This is 100% the downside of automatic tools that give you a “score”. It’s like gameification. It’s about hitting that perfect score instead of the holistic experience.

And Ethan has written about the power imbalance that exists when Google holds all the cards, whether it’s AMP or core web vitals:

Google used its dominant position in the marketplace to force widespread adoption of a largely proprietary technology for creating websites. By switching to Core Web Vitals, those power dynamics haven’t materially changed.

We would do well to remember:

When you measure, include the measurer.

But if we’re going to put numbers to user experience, the core web vitals are a pretty good spread of measurements: largest contentful paint, cumulative layout shift, and first input delay.

(If you prefer using initialisms, remember that CFP is Certified Financial Planner, CLS is Community Legal Services, and FID is Flame Ionization Detector. Together they form CWV, Catholic War Veterans.)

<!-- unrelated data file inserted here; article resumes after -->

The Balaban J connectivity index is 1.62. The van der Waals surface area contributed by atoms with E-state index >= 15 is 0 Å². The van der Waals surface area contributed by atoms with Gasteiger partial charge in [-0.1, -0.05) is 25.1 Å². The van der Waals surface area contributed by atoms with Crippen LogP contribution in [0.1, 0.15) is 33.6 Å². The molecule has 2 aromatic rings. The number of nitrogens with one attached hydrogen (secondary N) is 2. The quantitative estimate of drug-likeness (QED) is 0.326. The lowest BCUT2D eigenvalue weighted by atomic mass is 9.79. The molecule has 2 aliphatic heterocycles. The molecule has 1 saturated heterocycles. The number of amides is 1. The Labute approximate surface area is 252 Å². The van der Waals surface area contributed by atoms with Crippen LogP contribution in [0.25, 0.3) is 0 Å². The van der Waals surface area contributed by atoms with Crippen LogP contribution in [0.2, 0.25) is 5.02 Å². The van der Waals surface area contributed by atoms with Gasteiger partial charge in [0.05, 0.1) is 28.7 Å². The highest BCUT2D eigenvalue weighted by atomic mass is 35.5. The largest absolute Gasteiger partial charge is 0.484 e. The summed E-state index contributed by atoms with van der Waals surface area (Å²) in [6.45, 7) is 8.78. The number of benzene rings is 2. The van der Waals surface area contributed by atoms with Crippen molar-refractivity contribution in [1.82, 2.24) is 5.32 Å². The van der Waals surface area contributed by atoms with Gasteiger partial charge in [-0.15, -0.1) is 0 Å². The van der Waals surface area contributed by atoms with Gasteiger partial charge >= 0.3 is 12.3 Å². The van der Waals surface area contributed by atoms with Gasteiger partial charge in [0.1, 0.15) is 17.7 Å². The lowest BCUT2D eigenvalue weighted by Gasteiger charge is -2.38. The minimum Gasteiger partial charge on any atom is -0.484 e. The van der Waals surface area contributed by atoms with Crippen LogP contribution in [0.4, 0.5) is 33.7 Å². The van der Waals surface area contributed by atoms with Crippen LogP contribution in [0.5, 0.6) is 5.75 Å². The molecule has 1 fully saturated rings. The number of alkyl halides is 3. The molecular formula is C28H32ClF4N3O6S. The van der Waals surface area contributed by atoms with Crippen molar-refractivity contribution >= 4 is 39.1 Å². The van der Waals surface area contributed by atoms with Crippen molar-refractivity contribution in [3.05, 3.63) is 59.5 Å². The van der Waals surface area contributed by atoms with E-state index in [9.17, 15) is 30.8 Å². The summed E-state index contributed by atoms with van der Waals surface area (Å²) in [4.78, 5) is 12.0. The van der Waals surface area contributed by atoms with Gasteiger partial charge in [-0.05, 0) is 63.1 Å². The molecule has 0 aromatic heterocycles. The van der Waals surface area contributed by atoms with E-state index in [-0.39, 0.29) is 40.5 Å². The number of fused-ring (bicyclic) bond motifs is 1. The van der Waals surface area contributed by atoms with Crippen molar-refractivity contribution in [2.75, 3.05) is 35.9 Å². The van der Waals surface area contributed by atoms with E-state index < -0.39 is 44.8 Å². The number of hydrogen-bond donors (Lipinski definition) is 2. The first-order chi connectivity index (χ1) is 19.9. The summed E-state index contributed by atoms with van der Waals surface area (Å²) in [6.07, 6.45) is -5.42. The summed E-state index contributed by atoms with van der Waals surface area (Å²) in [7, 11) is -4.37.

The State of the Web — the links

An Event Apart Spring Summit is happening right now. I opened the show yesterday with a talk called The State Of The Web:

The World Wide Web has come a long way in its three decades of existence. There’s so much we can do now with HTML, CSS, and JavaScript: animation, layout, powerful APIs… we can even make websites that work offline! And yet the web isn’t exactly looking rosy right now. The problems we face aren’t technical in nature. We’re facing a crisis of expectations: we’ve convinced people that the web is slow, buggy, and inaccessible. But it doesn’t have to be this way. There is no fate but what we make. In this perspective-setting talk, we’ll go on a journey to the past, present, and future of web design and development. You’ll laugh, you’ll cry, and by the end, you’ll be ready to make the web better.